Despite the fact that Rhys wants to keep his distance from Chase, his attraction is undeniable. Chase hits all of Rhys’s buttons, but Rhys has been burned before, and he is not eager to play with fire. Despite his better judgment, Rhys agrees to have Chase work for his PI company.
Rhys took his time parking and dismounting his motorcycle. He hoped to maintain his aloof demeanor, though God knew it was hard to do with Chase standing there waiting on him. Chase was dressed in a light blue button-down shirt with fine dusky blue vertical stripes that conformed to his lean and lithe chest and abs. On his slender hips hung a pair of low-rise black jeans that were faded on the thighs, ones he was certain Chase knew showed off his form well. His black leather belt had a twin, double buckle that matched the leather wrist cuff he always wore.
Rhys’s gaze flicked up to Chase’s face, and he looked into his eyes, mesmerized by the swirling colors framed by thick chestnut lashes. Chase’s eyes were one part blue and three parts green, with the most beautiful flecks of gold in them that seemed to follow the path of where one color merged into the other. He had never seen eyes with two distinct colors like Chase’s, much less with the intricate, almost lace-like patterns throughout the iris. Then he fixed on the silver hoop through the full, pouty bottom lip on the most beautiful, delicate, yet masculine face he had ever seen.
He broke from gazing at Chase with a slow blink, trying desperately to regain his self-control and professionalism.
O’Riley’s writing touches on realism as the two characters struggle with their attraction for each other despite the fact that both are wary of getting involved romantically. The fact that the men are stubborn and lack good communication skills is frustrating, but, again, very realistic.
Rhys lay sprawled across the top step of his back porch later that evening. He looked across the backyard of his house-slash-business, taking in all the little details he and Mark had put into the place. Most people never saw more than the front office, but the back was a lush area with paths, and plants and flowers when it was warm. Not right then, of course, thanks to the dry, cold weather, but he could still envision what it would look like again come spring.
The cold beer in his hand was probably warmer than the outside temperature, but Rhys didn’t care. He had to think, and to do that he needed space that didn’t spark memories from the night before. He had been both wrong and right about Chase, though he wasn’t sure which bothered him more. The man was beyond his dreams and fantasies in bed, but was either hostile to him or ignored him completely outside it. He knew the latter was his own fault for not ’fessing up about why he’d acted like such a douche at the club. That didn’t explain why Chase had run in the middle of the night or why he’d refused both calls and texts.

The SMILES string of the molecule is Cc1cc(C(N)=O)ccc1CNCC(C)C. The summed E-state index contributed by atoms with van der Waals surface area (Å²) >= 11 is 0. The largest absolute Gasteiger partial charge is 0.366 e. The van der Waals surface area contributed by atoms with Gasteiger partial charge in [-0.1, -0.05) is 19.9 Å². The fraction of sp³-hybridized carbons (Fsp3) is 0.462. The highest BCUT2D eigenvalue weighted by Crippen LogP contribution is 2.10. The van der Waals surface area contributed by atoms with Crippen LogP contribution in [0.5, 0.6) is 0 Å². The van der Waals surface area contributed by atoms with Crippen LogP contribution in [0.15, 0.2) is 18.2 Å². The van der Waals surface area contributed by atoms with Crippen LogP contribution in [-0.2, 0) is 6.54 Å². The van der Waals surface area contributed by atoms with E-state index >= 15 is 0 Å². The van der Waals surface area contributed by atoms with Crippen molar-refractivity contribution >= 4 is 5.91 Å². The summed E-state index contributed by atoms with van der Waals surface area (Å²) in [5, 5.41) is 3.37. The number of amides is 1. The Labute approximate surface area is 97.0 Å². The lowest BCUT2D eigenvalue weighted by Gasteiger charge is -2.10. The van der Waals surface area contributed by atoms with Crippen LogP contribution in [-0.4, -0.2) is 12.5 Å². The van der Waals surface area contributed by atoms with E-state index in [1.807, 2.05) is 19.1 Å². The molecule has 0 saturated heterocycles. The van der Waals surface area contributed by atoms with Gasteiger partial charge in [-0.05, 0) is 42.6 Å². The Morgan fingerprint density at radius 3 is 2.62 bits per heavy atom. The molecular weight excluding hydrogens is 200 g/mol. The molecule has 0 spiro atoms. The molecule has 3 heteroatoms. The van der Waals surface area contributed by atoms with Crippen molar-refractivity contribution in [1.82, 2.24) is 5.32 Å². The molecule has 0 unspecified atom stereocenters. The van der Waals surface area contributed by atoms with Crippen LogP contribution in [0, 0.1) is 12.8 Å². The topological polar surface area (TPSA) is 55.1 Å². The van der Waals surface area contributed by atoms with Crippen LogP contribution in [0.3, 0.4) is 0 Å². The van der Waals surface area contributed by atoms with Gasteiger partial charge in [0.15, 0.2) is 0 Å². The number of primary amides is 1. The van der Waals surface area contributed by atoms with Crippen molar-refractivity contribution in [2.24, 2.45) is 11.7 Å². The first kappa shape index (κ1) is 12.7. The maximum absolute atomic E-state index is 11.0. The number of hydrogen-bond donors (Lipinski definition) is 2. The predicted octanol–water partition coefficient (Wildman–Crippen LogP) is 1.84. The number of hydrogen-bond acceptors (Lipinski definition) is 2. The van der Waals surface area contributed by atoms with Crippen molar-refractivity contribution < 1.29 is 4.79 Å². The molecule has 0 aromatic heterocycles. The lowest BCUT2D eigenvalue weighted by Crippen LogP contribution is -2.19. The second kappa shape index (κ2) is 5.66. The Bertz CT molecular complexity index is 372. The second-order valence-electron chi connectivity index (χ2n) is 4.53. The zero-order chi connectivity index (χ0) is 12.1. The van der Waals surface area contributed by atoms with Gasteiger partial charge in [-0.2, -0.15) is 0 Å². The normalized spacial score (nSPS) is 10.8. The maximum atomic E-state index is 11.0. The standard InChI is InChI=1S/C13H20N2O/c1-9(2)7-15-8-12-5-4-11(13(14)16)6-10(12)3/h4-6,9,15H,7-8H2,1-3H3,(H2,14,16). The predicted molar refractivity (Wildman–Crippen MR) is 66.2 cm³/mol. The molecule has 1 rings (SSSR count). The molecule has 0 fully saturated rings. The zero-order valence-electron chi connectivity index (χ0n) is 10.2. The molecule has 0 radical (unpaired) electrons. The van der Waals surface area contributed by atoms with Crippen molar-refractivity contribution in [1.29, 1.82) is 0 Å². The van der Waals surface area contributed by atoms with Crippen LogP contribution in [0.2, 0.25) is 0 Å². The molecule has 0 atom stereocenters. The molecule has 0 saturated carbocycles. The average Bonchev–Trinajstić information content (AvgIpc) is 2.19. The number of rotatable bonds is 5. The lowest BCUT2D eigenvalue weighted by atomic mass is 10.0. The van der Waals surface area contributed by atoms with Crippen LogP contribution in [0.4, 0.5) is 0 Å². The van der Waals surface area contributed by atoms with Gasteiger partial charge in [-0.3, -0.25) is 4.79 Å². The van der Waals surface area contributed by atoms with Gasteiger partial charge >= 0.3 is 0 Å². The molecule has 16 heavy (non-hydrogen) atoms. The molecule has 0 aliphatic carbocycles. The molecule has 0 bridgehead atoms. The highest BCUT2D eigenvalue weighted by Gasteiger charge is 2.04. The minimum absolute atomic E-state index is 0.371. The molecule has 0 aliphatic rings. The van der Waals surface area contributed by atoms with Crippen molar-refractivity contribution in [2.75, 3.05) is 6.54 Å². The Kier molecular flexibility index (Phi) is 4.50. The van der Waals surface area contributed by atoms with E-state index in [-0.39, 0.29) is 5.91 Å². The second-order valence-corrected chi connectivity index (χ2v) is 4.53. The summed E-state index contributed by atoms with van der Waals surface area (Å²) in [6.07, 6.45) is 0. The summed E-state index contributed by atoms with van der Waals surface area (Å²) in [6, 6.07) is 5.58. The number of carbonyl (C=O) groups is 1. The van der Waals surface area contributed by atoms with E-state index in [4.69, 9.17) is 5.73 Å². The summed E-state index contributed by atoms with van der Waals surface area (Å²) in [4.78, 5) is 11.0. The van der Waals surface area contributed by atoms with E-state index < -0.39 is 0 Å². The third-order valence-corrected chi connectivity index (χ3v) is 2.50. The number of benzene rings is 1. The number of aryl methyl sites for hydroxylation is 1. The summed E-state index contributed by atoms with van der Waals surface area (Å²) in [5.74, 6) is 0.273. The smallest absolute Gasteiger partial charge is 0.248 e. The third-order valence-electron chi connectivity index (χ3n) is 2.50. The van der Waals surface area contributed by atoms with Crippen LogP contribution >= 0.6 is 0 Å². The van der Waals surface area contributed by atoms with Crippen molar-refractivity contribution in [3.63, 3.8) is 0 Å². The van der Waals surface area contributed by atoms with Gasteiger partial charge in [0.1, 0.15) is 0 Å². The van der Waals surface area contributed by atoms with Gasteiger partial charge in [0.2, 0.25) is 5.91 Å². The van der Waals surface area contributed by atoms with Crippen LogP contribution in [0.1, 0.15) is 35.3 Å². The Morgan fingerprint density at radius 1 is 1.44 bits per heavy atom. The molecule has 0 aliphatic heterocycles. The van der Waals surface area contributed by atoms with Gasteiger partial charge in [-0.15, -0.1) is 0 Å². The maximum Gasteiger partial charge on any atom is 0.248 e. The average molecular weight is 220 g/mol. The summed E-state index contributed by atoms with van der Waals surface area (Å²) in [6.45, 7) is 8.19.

He wanted to believe the sweet, protective man he had witnessed with James during the stalking was the true person inside, but the clubbing, flamboyant attitude when he didn’t know Rhys was there made him doubt. However, Chase leaving before dawn kept the fear that he was merely a notch on Chase’s bedpost very fresh and real.
The subplot of the story has Rhys and his brother Dal investigating a serious of alleged gay suicides. Rhys believes these crimes are murder, and the investigation becomes more intense as more bodies are discovered. Chase is helping with background research. And, as the investigation builds, it takes a strange twist that not only brings past crashing down on him, but also leaves him vulnerable and puts his life in danger.
Tempeste O’Riley does a wonderful job developing this story. The focus of the story is on the romance between Chase and Rhys, but the subplots in the story reveal the depth with which O’Riley has designed this series. O’Riley’s prose are beautiful and descriptive. The dialogue serves the purpose of moving the story along and providing insights into the characters. O’Riley’s characters are multi-dimensional, strong, vulnerable, and sometimes leave their true selves between the lines of prose and dialogue. The dimensions of the characters are often revealed through subtle actions, and that is what makes this book a great read.
Thank you Tempeste O’Riley for providing a review copy of this title in exchange for my honest opinion.